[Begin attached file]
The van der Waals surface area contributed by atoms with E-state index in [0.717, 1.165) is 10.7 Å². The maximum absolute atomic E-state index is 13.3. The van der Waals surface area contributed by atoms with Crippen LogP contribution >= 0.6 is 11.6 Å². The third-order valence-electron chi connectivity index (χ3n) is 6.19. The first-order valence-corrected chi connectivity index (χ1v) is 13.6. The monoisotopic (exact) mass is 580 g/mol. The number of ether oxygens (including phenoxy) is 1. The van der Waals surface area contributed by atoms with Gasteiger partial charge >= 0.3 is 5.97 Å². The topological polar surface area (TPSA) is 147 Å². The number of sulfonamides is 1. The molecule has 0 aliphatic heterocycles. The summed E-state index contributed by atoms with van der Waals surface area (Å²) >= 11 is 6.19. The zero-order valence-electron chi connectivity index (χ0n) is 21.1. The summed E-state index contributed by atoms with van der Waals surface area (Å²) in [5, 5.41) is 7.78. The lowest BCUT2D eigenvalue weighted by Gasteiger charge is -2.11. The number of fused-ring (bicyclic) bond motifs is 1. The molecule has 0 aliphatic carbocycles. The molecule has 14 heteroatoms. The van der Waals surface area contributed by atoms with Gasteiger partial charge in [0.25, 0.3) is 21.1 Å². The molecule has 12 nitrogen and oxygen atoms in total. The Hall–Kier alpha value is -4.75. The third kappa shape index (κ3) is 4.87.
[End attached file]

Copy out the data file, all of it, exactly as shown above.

The van der Waals surface area contributed by atoms with E-state index in [0.717, 1.165) is 10.7 Å². The maximum absolute atomic E-state index is 13.3. The van der Waals surface area contributed by atoms with Crippen LogP contribution >= 0.6 is 11.6 Å². The third-order valence-electron chi connectivity index (χ3n) is 6.19. The first-order valence-corrected chi connectivity index (χ1v) is 13.6. The monoisotopic (exact) mass is 580 g/mol. The number of ether oxygens (including phenoxy) is 1. The van der Waals surface area contributed by atoms with Gasteiger partial charge >= 0.3 is 5.97 Å². The topological polar surface area (TPSA) is 147 Å². The number of sulfonamides is 1. The molecule has 0 aliphatic heterocycles. The summed E-state index contributed by atoms with van der Waals surface area (Å²) >= 11 is 6.19. The zero-order valence-electron chi connectivity index (χ0n) is 21.1. The summed E-state index contributed by atoms with van der Waals surface area (Å²) in [5, 5.41) is 7.78. The lowest BCUT2D eigenvalue weighted by Gasteiger charge is -2.11. The number of fused-ring (bicyclic) bond motifs is 1. The molecule has 0 aliphatic carbocycles. The molecule has 14 heteroatoms. The van der Waals surface area contributed by atoms with Gasteiger partial charge in [0.25, 0.3) is 21.1 Å². The molecule has 12 nitrogen and oxygen atoms in total. The Hall–Kier alpha value is -4.75. The third kappa shape index (κ3) is 4.87.